Smells Like Camp Spirit

My earliest memories are set in North East, Maryland, where my dad worked at a riverside conference center called Sandy Cove.  We lived in staff housing briefly while our own house was being built, so we often ended up walking down the road to the main hotel building and joining dad for dinner in the big dining room.

Meals were buffet-style and afforded me a singular opportunity to be an individual and make my own decisions based on my own convictions.  Two guiding principles in my life circa 1993 were A) that shrimp were reprehensible and should only be considered for consumption if breaded and fried; and B) that croutons were the only reason to spend any time on the salad bar.  So I would typically arrive at the dinner table with a plate of shrimp, proceed to eat all the fried breading off of them, and then shove the offensively fleshy pink curls off onto a greedy sibling.  Next I would move on to my bowl of croutons.  Just croutons.  In a bowl.  Maybe some bacon bits too, but mostly croutons.  Having enjoyed Carbohydrates Two Ways, it was time for dairy.  I made my way to the dessert station and carefully selected the eclair with the best chocolate-to-pastry ratio.

(I have never been a very competitive person, but in the area of Early Cellulite Reserve Accrual I was a stealthy overachiever and you all have a lot of catching up to do.)

At some point during dessert my dad, the hotel's front desk manager, would make his way to the microphone at one side of the dining room to give any announcements.  As he tapped a spoon against his glass to get everyone's attention, the entire room fell silent.  People turned their chairs to get a better view of Mister Microphone.  Fathers paused their tales of the afternoon's shuffleboard victories.  Mothers hushed their children's pleas for more chocolate milk.  Wait staff stood at attention.  Everyone knew that they were about to hear announcements peppered with the finest puns on any Chesapeake estuary, and they wouldn't miss a word of it for any amount of chocolate milk.  My father was a celebrity, and I loved being related to a celebrity.  Despite my "hand-me-down chic" sartorial sense and my haphazardly-selected eyewear, why yes, I was Chuck Heidel's daughter and how nice of you to ask!  It's too bad that we hadn't discovered reality television yet because if we had, I probably could have paid off my student loans by now with royalties from "Real Homeschoolers of Cecil County" seasons 1-6.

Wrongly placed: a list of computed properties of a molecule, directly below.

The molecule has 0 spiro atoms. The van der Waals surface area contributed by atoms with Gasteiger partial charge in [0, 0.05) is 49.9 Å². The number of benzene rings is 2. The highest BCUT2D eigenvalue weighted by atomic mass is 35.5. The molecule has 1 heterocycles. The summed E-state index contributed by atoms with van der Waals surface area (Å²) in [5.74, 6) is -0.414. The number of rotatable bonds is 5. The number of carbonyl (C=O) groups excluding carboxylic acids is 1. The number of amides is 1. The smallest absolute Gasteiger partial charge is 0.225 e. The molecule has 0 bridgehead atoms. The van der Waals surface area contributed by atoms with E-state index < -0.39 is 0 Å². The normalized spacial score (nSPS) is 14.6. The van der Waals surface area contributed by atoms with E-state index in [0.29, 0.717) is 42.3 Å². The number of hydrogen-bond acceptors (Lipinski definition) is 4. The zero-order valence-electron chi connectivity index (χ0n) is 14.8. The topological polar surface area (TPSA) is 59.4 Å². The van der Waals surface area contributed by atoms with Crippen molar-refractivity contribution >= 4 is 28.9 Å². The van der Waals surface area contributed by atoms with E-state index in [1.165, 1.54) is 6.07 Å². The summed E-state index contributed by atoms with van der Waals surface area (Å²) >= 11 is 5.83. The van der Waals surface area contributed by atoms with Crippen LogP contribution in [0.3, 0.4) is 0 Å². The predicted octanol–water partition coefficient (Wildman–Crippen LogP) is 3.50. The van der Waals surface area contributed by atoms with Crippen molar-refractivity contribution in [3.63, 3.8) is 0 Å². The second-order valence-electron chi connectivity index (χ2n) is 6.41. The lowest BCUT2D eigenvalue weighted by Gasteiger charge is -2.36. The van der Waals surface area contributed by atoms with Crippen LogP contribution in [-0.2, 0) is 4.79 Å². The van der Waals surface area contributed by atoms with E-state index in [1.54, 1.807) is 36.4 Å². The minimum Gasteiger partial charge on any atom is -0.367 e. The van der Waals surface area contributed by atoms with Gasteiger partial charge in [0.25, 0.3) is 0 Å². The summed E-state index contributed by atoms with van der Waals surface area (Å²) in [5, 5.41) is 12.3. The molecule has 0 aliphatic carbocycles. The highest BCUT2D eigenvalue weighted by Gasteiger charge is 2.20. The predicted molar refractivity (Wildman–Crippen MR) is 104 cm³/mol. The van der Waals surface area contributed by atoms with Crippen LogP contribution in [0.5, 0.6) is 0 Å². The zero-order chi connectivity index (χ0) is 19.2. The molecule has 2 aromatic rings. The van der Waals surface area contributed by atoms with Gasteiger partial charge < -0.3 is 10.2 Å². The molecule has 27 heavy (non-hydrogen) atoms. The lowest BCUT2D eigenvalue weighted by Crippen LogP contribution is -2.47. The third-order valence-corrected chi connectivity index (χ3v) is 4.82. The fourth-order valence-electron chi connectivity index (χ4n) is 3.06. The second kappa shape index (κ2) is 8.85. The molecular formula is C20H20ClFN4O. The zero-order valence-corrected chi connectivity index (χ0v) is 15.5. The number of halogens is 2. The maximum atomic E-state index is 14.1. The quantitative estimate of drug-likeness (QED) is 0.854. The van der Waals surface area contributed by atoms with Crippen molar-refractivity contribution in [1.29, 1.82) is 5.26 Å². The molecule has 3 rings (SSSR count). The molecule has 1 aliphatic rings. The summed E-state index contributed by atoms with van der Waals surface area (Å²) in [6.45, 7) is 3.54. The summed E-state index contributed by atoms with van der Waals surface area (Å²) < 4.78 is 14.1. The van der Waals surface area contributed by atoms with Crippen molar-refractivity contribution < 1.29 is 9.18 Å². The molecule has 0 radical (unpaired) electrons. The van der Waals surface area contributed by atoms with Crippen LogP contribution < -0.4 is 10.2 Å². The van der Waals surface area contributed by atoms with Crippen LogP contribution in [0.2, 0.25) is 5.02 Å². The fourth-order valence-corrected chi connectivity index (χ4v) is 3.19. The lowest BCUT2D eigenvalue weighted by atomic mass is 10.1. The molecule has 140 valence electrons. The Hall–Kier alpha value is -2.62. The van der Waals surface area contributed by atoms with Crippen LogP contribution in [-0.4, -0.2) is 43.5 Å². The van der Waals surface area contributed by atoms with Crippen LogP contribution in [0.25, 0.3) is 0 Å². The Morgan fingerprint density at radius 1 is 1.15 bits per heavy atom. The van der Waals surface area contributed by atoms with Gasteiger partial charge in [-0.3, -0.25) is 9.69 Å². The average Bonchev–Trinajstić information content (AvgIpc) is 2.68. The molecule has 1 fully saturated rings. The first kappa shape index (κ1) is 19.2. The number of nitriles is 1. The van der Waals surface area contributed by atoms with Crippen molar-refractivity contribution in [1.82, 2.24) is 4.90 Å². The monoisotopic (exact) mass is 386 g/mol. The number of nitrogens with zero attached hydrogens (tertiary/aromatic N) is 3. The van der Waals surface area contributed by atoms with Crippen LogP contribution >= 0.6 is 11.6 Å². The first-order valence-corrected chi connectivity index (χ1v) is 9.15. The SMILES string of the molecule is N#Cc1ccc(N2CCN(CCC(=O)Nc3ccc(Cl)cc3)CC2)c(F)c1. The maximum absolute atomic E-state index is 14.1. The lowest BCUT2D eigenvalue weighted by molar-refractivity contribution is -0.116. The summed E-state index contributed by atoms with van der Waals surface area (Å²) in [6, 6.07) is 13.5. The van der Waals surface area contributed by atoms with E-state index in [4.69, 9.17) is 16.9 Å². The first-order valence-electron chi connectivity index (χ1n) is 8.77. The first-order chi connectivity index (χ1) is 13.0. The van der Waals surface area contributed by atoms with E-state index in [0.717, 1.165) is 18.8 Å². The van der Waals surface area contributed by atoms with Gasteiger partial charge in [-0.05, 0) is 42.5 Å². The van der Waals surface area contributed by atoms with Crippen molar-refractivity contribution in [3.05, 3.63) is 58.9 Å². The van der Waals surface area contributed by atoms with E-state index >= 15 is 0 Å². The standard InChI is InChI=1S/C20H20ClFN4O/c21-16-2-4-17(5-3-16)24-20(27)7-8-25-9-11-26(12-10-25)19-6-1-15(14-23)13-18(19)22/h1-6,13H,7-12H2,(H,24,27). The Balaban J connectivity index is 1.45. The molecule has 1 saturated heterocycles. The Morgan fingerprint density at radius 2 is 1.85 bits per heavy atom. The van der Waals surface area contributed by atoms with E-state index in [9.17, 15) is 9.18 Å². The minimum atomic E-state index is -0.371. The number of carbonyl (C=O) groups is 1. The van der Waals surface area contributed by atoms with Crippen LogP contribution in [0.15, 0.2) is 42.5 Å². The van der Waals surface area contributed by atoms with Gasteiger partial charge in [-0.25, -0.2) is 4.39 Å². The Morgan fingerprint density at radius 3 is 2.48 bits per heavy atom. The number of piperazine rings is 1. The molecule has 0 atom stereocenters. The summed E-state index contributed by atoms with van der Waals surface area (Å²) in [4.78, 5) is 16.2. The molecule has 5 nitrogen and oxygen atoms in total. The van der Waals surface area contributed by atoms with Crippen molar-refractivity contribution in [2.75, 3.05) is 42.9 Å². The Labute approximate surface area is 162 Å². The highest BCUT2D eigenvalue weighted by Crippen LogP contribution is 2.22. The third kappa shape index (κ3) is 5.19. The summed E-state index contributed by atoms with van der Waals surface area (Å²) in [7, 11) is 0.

One summer I befriended a girl whose family was attending a conference at Sandy Cove but was staying on the campgrounds rather than in the hotel building.  She took me to see her family's camping trailer one day and I felt as though I had befriended a band of gypsies...Here was a family staying in the woods because they wanted to!  Chalk my incredulity up to being a very fearful child who assumed that camping involved exposure to bears, and thus should not be attempted.  (No one had discovered glamping yet so I didn't know that bear-free camping was an option.)

Smells Like Camp Spirit
Sometimes we enrolled in the day program for kids of parents attending conferences.  The program was called Club Cove and divided kids up by age groups.  We assembled each morning in one of eight or so classrooms along a basement hallway that had a distinctive smell - not good or bad, but something uncomfortably in the middle.  I've sometimes wondered if renovations over the years have somehow cured the basement of its odor, but am happy to report that I visited today and the hallway still smells very much like 1993.  No word on the breaded shrimp and crouton supplies, but if any of the staff see a small freckled girl with very large glasses and a tangled ponytail beelining for the salad bar, I urge them to ensure that she loads up on at least one vegetable.


Auntie Sue said…
Ginny -- methinks your dad must have been very, very busy preparing for his announcements either to have not noticed the bowl with just croutons or to have not made you add something green!

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